Chris Rock summed up the black experience in the United States kind of perfectly during his HBO special Never Scared more than a decade ago: “If you’re black, you got to look at America a little bit different,” he joked, stone-faced. “You got to look at America like the uncle who paid for you to go to college but who molested you.”
Since then, that “generous” uncle has moved from molesting to killing, with the list of victims growing by the day: the Charleston 9. Freddie Gray. Michael Brown. Rekia Boyd. Eric Garner. Tamir Rice. John Crawford III. Yuvette Henderson. Trayvon Martin.
Now, with only seconds left on the clock for that one person inside 1600 Pennsylvania Ave. to consistently fight for some critical black issues—from universal health care and clemency for nonviolent drug offenders to the overall improvement of black male lives—pre-election jitters might be setting in, and some African Americans may want out.
But where do you move outside the good ol’ U.S. of A. to fulfill the type of vision you have for yourself and your family, where you can be as black as you want to be without fearing for your safety? Where, literally on earth, can you go and maintain—or even enhance—the kind of lifestyle you’re accustomed to, from robust career opportunities to world-class health care?
Turns out that the options—give or take a potential visa drama or two—have expanded far beyond traditional European go-to spots, like London and Paris. We hollered at our friends over at the Nomadness Travel Tribe (their Facebook page has become a hub for black expats) to come up with a list of five destinations black people can escape to if America doesn’t work out.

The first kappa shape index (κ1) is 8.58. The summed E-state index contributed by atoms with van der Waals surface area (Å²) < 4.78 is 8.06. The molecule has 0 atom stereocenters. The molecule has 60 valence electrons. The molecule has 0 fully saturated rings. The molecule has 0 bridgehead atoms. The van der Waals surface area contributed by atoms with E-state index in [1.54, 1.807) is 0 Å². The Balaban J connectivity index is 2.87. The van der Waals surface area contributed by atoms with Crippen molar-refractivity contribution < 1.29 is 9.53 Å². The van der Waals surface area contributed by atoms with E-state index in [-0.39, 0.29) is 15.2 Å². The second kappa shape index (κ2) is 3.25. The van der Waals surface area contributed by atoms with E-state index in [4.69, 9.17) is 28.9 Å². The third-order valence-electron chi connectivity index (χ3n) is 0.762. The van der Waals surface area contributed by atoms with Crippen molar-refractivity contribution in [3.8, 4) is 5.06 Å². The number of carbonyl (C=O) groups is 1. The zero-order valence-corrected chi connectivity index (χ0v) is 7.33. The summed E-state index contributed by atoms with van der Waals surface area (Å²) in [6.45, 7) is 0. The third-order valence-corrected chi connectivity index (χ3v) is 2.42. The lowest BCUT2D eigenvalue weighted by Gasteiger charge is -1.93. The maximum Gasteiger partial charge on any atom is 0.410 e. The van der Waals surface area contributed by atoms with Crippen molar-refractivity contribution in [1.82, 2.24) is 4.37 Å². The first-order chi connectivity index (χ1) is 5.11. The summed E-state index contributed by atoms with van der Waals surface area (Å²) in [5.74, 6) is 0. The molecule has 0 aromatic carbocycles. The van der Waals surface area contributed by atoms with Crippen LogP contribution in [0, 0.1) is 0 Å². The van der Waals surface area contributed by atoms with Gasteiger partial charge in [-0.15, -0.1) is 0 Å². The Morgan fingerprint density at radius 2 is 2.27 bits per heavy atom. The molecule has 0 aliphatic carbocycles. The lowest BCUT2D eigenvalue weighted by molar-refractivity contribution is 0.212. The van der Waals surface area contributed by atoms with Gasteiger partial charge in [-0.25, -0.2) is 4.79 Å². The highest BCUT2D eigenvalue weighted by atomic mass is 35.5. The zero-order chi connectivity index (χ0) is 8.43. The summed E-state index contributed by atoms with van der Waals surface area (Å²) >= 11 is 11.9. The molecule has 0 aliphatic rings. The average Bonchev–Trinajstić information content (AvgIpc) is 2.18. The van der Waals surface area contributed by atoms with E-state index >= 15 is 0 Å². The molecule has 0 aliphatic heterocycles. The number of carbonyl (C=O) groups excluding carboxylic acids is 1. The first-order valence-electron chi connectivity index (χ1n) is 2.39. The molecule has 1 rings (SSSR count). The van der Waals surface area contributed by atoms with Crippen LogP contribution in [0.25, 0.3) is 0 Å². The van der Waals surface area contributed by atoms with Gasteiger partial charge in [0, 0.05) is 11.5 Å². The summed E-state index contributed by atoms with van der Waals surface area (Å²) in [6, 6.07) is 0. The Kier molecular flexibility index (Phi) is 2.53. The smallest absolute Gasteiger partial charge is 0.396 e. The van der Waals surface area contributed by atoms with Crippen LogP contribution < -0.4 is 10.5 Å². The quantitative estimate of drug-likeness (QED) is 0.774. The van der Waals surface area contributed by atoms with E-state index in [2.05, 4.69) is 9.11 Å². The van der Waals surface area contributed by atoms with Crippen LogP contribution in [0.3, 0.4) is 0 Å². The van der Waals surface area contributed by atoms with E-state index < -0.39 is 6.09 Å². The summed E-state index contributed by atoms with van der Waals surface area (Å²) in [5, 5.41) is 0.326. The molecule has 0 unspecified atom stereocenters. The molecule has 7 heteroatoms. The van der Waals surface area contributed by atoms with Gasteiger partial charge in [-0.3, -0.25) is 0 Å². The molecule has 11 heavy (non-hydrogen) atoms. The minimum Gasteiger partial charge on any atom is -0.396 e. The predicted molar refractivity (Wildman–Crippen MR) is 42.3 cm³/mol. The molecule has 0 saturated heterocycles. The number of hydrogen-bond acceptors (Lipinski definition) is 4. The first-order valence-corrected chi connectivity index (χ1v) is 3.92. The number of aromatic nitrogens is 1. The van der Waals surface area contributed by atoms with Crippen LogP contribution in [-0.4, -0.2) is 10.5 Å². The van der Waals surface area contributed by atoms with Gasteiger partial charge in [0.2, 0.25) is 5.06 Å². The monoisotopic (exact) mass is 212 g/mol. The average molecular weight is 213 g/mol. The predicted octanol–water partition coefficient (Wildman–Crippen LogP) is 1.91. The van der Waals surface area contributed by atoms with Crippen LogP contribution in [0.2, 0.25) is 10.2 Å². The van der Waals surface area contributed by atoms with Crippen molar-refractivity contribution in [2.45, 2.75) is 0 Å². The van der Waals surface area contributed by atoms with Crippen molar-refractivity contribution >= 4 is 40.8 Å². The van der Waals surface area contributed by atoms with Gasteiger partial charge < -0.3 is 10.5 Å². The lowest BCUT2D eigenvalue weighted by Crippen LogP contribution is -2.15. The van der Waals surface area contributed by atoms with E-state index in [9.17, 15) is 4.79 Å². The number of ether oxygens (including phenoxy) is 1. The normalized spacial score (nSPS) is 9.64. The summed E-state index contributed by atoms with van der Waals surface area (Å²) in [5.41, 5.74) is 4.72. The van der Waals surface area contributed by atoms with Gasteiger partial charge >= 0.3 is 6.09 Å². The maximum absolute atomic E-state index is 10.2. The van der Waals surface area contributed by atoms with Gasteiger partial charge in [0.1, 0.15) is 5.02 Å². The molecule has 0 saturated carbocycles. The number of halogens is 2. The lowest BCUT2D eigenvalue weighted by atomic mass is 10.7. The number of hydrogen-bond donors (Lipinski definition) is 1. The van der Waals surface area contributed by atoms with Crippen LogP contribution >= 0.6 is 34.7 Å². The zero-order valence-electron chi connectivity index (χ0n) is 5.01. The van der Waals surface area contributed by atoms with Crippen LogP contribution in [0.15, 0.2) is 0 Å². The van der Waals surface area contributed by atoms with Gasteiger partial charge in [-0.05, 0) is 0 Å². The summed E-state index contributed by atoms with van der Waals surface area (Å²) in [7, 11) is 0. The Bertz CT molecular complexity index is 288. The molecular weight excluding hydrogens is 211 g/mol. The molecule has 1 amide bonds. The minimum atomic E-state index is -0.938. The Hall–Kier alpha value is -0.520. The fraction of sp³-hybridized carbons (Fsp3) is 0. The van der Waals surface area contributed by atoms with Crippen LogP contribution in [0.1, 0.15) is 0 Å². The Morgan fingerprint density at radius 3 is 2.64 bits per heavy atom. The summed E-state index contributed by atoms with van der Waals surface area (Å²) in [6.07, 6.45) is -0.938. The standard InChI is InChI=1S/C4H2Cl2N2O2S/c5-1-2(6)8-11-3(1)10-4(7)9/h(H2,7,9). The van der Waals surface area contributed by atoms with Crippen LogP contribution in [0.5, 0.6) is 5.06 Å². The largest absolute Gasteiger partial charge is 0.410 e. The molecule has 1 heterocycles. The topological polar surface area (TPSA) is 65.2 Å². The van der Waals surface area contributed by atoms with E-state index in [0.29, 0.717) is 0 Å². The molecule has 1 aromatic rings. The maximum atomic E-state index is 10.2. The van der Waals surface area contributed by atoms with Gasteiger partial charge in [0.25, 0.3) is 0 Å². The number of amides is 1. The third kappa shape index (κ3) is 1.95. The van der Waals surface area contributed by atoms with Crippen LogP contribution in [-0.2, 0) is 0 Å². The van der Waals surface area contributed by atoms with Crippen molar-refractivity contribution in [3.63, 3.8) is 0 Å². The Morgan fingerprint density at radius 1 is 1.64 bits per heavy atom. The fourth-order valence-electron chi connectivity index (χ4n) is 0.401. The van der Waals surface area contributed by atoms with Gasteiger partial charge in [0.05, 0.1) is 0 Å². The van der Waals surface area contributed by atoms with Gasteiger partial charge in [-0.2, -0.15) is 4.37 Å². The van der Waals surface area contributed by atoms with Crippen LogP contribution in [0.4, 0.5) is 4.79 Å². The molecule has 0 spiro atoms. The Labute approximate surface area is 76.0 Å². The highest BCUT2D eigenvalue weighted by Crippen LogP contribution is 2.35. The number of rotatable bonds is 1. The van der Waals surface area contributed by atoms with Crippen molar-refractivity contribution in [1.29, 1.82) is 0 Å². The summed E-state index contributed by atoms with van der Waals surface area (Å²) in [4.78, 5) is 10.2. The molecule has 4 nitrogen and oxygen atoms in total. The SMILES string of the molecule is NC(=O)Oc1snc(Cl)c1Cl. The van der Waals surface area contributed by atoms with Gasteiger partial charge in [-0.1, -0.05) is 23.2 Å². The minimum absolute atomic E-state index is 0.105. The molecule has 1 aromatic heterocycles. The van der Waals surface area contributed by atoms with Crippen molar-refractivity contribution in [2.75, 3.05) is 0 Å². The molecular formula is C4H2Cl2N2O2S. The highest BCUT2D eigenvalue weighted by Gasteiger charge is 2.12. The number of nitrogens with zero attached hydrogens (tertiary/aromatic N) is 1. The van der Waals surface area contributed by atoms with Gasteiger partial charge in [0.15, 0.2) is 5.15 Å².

Please note, however: No country is an across-the-board utopia, particularly as it pertains to race, and each expat experience is ultimately an individual one. The following is a roundup of places beyond the U.S. and the rest of the world’s 17 largest African Diaspora locations (e.g., Brazil, Cuba and most of the Caribbean) that generally score high points among our melanin-enhanced brothers and sisters, in no particular order.
It’s not hard to feel right at home in Thailand. From its beautiful, tropical weather; low cost of living (in Chiang Mai, a rented two-bedroom home goes for about $500 a month); and access to high-quality medical care (in Ko Samui, it’s just $20 for a basic doctor’s visit), it’s altogether possible for the investment-minded among us to maintain residences in the heart of Southeast Asia as well as back at home.
Plus, the Thai come by their reputation for being among the world’s kindest people honestly; as a majority-Buddhist country, their literal attitude is to be kind always. This means that outside of the occasional, innocent staring (depending on how far beyond touristy areas like Bangkok or Phuket you travel), African Americans generally report receiving the red-carpet treatment (although plenty of African immigrants, who tend to work in large numbers there, report otherwise).